As can be observed in Eq. (6) and Eq. (9) the propagation distance affects the phase terms in the numerator for the angular spectrum and in the denominator for the Fresnel-Fraunhofer transform; this difference is a key factor to find the range of propagation for which are valid for the formalisms of angular spectrum and Fresnel-Fraunhofer transform. In the angular spectrum case two conditions must be fulfilled simultaneously: i) [1 [??] (r/M[DELTA][x.sub.0]).sup.2.sub.max] to guarantee that the computed waves propgate beyond the aperture, namely, they are not evanescent waves and [EXPRESION MATEMATICA IRREPRODUCIBLE EN ASCII.] with [P.sub.N] being the number of pixels needed to sample a n phase jump. Considering that the maximum integer index r along each rectangular direction is M/2 , after a Taylor expansion up to second order of the latter equation it leads to a condition that must be satisfied to perform a correct sampling of the propagation kernel:

z [menor que o igual a] [(M[DELTA][x.sub.0]).sup.2]/[lambda][P.sub.N] (M-[P.sub.N]) (10)

This condition imposes a limit up to where is correct to use the angular spectrum. The result shown in Eq. (10) is the same presented by Sypek et al. (2003) when the number of pixels [P.sub.N] = 1, i.e. z [menor que o igual a] M[DELTA][x.sup.2.sub.0]/[lamdbda] Similarly as we have shown for the case of angular spectrum, the critical factor for which one must guarantee the correct sampling, is the propagation phase factor within the kernel of Fresnel-Fraunhofer diffraction integral, namely the impulse response function for the free space. If one considers that at least PN pixels are accounted for representing a n phase jump in the impulse function, one arrives to the limit condition of propagation

z [mayor que o igual a] [P.sub.N][DELTA][x.sup.2.sub.0][M-[P.sub.N]] (11)

this equations is equal to the expression reported by Sypek et al. (2003) when [P.sub.N] = 1, i.e. z [mayor que o igual a] M[DELTA][x.sup.2.sub.0]/[lambda] The proposed numerical experiment consist in calculating the complex field of a plane wave when it is propagated a distance z after impinging on an opening and its complement to produce [U.sub.1]([x.sub.1], [y.sub.1], z) and [U.sub.2]([x.sub.1],[y.sub.1],z) respectively; the aperture and its complement are in contact with a circular opening of radio R as shown in Figure 1. In the observation plane is guaranteed an even number of Fresnel's zones, in order to obtain a null propagated field [U.sub.0] ([x.sub.1], [y.sub.1], z) = 0 on the optical axis. With this condition, we are able to guarantee that the amplitude of the optical field of the opening and its complement are equal in magnitude with a phase difference of n at the very optical field, as was predicted by Babinet's principle, at the very optical field, as was predicted by Babinet's principle, [U.sub.1]([x.sub.1], [y.sub.1], n) = -[U.sub.2]([x.sub.1],[y.sub.1],n). This condition is used as metric for evaluating the range of validity of the propagation methods angular spectrum and Fresnel-Fraunhofer transform. The phase difference of the optical diffracted fields of the opening and its complement is measured while the propagation distance varies and the radio of the circular opening is modified to ensure that always an even number of Fresnel's zones. For both methods of numerical propagation angular spectrum and Fresnel-Fraunhofer transform, the propagation distance has been expressed in terms of the critical propagation distance Zc Eq. (10) and Eq. (11), respectively. We additionally computed the derivative of the phase differences to increase the sensitivity in detecting any deviation of the predicted value.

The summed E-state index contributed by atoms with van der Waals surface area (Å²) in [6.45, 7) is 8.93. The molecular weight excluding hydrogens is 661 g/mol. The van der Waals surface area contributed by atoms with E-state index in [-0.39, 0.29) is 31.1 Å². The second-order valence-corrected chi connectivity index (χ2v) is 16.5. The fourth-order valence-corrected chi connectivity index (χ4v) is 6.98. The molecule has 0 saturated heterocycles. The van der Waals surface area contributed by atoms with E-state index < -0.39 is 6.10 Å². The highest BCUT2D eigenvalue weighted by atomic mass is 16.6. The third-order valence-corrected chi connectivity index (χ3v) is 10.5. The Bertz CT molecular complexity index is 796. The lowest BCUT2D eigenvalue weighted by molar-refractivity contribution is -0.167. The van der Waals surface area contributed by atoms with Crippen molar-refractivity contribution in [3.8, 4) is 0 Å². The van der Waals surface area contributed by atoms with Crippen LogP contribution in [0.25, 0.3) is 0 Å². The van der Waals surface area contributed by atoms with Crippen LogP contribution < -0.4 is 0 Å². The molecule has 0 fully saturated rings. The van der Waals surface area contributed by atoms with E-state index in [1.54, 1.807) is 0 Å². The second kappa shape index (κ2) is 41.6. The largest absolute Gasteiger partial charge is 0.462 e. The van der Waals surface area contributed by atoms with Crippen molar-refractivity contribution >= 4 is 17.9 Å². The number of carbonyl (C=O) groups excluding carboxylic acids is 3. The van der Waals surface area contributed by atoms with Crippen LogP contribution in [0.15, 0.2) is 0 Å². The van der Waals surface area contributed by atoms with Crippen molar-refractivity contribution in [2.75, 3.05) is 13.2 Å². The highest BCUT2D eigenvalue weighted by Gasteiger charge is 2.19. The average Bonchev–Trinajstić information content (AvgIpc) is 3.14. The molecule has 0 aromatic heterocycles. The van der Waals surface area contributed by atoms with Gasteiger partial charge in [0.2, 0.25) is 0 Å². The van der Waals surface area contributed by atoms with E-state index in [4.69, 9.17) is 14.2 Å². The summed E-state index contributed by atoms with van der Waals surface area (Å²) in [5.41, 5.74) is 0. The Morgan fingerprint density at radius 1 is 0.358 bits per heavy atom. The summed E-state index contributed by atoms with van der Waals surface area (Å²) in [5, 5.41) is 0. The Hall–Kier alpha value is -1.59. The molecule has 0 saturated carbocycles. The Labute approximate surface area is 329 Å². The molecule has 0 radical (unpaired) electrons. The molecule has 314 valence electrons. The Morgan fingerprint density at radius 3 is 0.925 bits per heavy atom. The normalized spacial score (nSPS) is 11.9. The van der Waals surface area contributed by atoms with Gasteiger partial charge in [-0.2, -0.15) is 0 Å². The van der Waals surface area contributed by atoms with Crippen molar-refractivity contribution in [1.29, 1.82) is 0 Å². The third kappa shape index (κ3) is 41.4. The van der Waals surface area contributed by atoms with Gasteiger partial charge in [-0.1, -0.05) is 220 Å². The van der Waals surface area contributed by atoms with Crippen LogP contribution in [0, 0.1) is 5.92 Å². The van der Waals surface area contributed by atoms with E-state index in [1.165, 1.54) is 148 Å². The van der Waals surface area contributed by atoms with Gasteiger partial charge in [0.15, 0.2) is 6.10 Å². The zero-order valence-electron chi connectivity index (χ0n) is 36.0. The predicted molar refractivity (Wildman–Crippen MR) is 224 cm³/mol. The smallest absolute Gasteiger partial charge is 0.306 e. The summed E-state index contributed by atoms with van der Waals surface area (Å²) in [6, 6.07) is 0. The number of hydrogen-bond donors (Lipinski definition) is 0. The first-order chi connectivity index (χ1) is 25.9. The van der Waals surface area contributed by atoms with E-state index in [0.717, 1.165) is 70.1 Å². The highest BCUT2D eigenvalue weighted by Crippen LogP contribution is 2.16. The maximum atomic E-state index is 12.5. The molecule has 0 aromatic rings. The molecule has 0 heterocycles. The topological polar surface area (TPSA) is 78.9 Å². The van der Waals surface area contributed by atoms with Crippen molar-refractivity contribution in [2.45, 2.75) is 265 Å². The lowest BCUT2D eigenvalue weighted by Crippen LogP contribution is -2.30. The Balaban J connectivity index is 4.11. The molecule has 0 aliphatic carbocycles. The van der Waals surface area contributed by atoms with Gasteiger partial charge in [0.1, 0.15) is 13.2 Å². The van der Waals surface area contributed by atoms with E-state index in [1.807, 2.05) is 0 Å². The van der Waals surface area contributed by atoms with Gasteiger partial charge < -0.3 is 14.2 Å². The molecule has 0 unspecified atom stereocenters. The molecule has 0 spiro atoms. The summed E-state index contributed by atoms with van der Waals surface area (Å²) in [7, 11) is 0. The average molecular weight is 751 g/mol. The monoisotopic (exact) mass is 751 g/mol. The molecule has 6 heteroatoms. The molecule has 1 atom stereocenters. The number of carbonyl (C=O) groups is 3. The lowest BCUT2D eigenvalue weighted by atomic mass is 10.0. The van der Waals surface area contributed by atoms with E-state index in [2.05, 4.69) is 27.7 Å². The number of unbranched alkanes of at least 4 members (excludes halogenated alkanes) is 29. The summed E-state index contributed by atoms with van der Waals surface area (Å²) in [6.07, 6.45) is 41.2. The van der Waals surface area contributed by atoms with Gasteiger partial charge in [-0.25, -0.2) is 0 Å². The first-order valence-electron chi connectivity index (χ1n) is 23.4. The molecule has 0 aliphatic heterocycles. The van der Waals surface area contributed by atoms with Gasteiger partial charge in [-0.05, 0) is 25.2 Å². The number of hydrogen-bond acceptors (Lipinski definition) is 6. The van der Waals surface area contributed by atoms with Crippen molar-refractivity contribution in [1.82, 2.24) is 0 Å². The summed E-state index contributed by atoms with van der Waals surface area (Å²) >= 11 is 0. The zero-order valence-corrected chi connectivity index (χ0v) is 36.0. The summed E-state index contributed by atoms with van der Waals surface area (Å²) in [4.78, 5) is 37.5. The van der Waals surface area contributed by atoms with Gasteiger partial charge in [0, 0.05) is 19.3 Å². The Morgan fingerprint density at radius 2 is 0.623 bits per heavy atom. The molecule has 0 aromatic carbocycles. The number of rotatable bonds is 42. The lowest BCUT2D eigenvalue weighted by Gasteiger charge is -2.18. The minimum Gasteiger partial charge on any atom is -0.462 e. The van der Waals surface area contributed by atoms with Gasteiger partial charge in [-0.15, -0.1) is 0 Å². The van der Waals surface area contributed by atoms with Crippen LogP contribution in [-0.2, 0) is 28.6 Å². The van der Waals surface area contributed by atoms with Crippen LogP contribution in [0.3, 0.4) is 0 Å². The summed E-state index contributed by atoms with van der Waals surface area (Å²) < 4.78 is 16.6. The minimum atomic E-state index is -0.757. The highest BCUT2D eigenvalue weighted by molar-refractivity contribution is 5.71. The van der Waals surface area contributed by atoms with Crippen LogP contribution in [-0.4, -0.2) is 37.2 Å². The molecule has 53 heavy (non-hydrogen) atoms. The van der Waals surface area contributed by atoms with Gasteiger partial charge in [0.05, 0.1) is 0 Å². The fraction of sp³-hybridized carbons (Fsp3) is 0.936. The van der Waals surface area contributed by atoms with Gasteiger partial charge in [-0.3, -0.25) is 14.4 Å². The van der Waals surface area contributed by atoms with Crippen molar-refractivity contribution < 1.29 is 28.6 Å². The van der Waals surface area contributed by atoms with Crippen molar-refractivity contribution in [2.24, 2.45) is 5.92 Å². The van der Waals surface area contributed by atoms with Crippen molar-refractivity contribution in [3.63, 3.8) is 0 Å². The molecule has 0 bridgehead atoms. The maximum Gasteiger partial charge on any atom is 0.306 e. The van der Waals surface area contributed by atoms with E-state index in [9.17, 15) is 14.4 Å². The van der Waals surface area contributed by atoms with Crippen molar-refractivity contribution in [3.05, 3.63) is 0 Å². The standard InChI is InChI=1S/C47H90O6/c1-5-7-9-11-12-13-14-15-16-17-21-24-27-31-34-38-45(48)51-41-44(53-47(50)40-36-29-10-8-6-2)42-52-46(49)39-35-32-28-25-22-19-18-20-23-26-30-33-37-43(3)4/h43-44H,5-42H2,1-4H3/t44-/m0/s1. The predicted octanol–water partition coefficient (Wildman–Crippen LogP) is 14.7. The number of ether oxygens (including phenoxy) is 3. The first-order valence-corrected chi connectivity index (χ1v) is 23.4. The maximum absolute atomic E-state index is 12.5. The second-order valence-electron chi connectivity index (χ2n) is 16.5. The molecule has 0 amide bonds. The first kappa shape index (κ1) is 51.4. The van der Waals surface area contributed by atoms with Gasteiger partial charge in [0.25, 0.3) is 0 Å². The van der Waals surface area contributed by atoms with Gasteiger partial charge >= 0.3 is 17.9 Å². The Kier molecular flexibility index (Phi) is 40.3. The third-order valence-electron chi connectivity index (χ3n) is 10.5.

3. Results and discussion

The results obtained for the angular spectrum are summarized in the Figure 4. In panel a) the plot with dot-lines corresponds to the phase difference calculated by subtracting the phases obtained for the opening and its complement on the optical axis for different distances of propagation; for this plot [P.sub.N] = 1.0 in Eq. (10) leading to the expression proposed by Mendlovic [z.sub.c] = M[DELTA][x.sup.2.sub.0]. The dash-line plot corresponds to the phases difference calculated when [P.sub.N] = 1.5, which leads to [z.sub.c] = 0.67(M[DELTA][x.sub.0])/[lambda](M -15). One can see in the panel a) that the phase difference when [P.sub.N] = 1.0 is [pi] from zero up to approximately a distance of propagation of 0.7 times z; beyond this point the phase difference on the optical axis presents oscillations that deviate the measured phase difference from that predicted by Babinet's principle. Panel b) shows the derivative from the phase difference of panel a). From a) and b) we can be concluded that for [P.sub.N] = 1.00ppear perturbations on the phase of the wavefields propagated numerically that affect the transfer function implying a subsampling from kernel. However, when [P.sub.N] = 1.5 the phase difference and its derivative remains constant for propagations from zero to z. Distances of propagation greater that z introduce perturbations in the phase difference measurement on the optical axis. These results indicate that to correctly sample the phase of the propagation kernel of the angular spectrum, at least three pixels must be used for each 2n phase jump, Figure 5. This indicate that to minimize any phase perturbation that affect the correct sampling in the propagation kernel of the angular spectrum the distance of propagation z should be:

z [menor que o igual a] [(M[DELTA][x.sub.0]).sup.2]/[lambda](M-1.5). (12)